Kennan was also associated with McClure's and wrote articles for other
papers as well on many varied subjects. He took considerable interest in rail–
way problems, in particular a controversy between President Theodore Roosevelt
and the railway magnate, E. H. Harriman, and in 1923 published a two-volume

EA-Biog. Hotchkiss: Kennan

biography of Harriman. A small book, The Salton Sea , preceded this. In these
later years, however, he did not completely neglect Russia in his writings, for
in 1915 he published an entertaining book of short stories and sketches, A Rus–
sian Comedy of Errors
. He said of this book in a letter to a friend "there is
no fiction in it except 'Napoleander'".
In 1888, the Kennans had visited their good friends, the Alexander Graham
Bells, at Baddeck on Cape Breton Island and had purchased a home for themselves
nearby. This Nova Scotian home became a haven from the strains of travel and
life in Washington and frequentlyKennan went there to recuperate from illnesses
brought on by his travels, such as Cuban fever contracted during the Spanish
American War and a nervous breakdown suffered in 1908. In his last years he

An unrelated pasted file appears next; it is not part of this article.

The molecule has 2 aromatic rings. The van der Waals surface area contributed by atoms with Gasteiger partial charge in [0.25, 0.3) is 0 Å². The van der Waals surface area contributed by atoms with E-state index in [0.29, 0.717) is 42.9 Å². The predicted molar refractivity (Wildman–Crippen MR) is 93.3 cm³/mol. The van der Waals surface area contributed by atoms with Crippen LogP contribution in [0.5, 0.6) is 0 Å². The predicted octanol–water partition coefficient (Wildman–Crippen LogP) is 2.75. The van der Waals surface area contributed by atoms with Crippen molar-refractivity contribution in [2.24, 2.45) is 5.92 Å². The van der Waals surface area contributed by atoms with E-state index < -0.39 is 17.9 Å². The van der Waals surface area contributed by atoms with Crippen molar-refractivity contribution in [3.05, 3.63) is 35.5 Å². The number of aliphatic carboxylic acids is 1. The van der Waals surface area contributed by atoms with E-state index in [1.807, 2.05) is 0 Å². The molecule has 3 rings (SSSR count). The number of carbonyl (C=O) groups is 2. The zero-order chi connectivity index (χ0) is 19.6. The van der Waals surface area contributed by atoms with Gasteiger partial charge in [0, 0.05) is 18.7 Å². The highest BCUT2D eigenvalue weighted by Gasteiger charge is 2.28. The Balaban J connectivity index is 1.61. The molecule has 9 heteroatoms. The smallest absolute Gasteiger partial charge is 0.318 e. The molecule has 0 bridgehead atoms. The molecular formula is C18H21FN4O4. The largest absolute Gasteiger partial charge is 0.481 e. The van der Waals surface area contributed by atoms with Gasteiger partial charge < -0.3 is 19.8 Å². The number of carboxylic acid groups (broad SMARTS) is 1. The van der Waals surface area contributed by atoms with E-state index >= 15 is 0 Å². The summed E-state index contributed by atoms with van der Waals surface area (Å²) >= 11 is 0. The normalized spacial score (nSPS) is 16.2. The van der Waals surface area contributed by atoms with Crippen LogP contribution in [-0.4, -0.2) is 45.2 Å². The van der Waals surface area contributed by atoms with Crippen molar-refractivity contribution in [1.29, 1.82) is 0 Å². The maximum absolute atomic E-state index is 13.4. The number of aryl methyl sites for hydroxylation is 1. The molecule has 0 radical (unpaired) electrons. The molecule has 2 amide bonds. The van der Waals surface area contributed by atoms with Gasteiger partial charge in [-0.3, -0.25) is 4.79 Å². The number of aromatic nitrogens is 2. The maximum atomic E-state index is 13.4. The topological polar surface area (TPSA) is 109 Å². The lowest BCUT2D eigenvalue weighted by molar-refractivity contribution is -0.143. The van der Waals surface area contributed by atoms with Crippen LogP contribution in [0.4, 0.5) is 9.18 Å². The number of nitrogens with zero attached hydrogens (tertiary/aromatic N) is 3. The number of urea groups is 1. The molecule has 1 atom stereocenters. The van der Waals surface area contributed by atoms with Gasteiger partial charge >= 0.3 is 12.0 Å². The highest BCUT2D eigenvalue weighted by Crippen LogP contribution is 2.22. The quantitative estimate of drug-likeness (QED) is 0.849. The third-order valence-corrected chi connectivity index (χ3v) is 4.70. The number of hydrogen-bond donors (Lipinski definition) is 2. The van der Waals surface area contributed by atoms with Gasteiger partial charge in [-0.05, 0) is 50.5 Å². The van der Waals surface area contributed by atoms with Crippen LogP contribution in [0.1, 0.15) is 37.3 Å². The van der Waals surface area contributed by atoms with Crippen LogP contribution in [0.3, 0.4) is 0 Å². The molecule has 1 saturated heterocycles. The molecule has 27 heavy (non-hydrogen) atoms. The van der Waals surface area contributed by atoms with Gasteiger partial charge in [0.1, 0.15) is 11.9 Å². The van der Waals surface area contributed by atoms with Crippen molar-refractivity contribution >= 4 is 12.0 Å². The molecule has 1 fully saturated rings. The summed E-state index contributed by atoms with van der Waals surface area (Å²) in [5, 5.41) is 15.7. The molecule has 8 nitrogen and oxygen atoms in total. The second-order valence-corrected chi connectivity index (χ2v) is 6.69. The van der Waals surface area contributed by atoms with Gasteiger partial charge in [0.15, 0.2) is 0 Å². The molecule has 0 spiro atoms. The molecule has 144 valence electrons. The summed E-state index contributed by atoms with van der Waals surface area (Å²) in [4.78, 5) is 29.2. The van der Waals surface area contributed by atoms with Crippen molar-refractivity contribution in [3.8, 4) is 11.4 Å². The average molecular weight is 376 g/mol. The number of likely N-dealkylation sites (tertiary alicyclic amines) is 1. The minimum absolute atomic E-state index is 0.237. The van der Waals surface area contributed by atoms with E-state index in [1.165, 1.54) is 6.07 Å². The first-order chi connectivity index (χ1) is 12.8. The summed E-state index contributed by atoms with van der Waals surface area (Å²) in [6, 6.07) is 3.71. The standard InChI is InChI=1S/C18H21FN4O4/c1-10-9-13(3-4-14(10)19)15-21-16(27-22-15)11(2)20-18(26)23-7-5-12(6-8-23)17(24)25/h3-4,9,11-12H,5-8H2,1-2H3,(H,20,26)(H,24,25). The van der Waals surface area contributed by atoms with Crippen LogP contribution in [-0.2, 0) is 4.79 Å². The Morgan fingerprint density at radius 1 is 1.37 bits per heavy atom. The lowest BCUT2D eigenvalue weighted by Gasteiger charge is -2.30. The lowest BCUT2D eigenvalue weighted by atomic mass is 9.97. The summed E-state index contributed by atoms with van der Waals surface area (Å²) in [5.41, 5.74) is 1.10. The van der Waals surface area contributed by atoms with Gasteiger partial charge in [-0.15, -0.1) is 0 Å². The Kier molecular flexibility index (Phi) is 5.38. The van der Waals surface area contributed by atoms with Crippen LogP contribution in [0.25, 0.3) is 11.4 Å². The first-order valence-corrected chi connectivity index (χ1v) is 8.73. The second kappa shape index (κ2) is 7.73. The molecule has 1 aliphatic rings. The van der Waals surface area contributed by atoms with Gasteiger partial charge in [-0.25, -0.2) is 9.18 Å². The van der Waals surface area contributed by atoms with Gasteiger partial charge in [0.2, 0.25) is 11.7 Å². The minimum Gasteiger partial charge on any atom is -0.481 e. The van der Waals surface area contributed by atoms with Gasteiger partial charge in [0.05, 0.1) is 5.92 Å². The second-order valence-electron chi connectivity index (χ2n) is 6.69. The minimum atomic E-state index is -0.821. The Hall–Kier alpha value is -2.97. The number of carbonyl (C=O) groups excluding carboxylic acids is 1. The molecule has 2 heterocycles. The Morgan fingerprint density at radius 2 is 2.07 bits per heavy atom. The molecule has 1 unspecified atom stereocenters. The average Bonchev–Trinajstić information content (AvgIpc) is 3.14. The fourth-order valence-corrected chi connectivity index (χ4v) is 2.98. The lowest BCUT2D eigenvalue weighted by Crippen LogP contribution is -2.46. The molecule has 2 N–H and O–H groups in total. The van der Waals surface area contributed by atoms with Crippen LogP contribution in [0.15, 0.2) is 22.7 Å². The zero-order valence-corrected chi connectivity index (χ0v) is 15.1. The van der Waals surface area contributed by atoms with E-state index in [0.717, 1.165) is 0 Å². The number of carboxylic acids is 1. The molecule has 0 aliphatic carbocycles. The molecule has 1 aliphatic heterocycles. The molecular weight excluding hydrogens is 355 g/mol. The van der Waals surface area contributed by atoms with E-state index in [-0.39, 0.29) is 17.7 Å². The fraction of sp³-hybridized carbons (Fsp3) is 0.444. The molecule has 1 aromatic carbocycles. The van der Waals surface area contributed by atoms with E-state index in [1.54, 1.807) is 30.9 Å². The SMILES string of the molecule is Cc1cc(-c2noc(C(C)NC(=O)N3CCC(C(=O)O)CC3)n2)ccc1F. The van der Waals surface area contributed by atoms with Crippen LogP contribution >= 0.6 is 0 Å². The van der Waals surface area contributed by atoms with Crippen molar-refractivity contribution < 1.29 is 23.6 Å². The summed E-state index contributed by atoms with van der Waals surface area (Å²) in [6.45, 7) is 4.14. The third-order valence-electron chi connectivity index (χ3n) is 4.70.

and his wife settled in Medina, New York, where Mrs. Kennan had lived as a girl.
Here he became vice president of the Medina Publishing Company and wrote from
time to time for the Medina Tribune under the heading "G.K.'s Column." Here,
after a three-day illness, he died on May 10, 1924.
Such a long and varied life was not all composed of work. Kennan had
many resources for recreation. Music, camping trips, sailing, and gardening
ranked high among them. In religion he had, with much spiritual travail,
abandoned the Calvinistic faith of his ancestors and his own childhood but
he had established for himself a philosophy which he never clearly defined
but which his life story proves to have been good. He had known many famous
people during the course of his long life, received outstanding honors, and
had been a member of several important [: ] societies. (He was, for instance,
a charter member and first secretary of the National Geographic Society.) He neither
over- nor under-estimated his own importance. It was a source of deep regret
to him that he had no children, for he had acquired, in Japan, a strong feeling

EA-Biog. Hotchkiss: Kennan

for the value of family continuity. He had one namesake in the Kennan family,
the grandson of a cousin, but he did not live to see George F. Kennan become,
in his turn, a recognized authority on Russian affairs.
Lecturing and journalism are careers whose fame is transitory but George
Kennan's memory will endure because of the information he amassed and left
behind for future students of Siberia and of the Russian Revolution.

The Kennan Family , by T. L. Kennan

Chronology of George Kennan's Life, by Mrs. George Kennan

The Kennan Collection, New York Public Library

Family Letters owned by George F. Kennan

The Writings of George Kennan, books, magazine and newspaper articles.

Jeanette Kennan Hotchkiss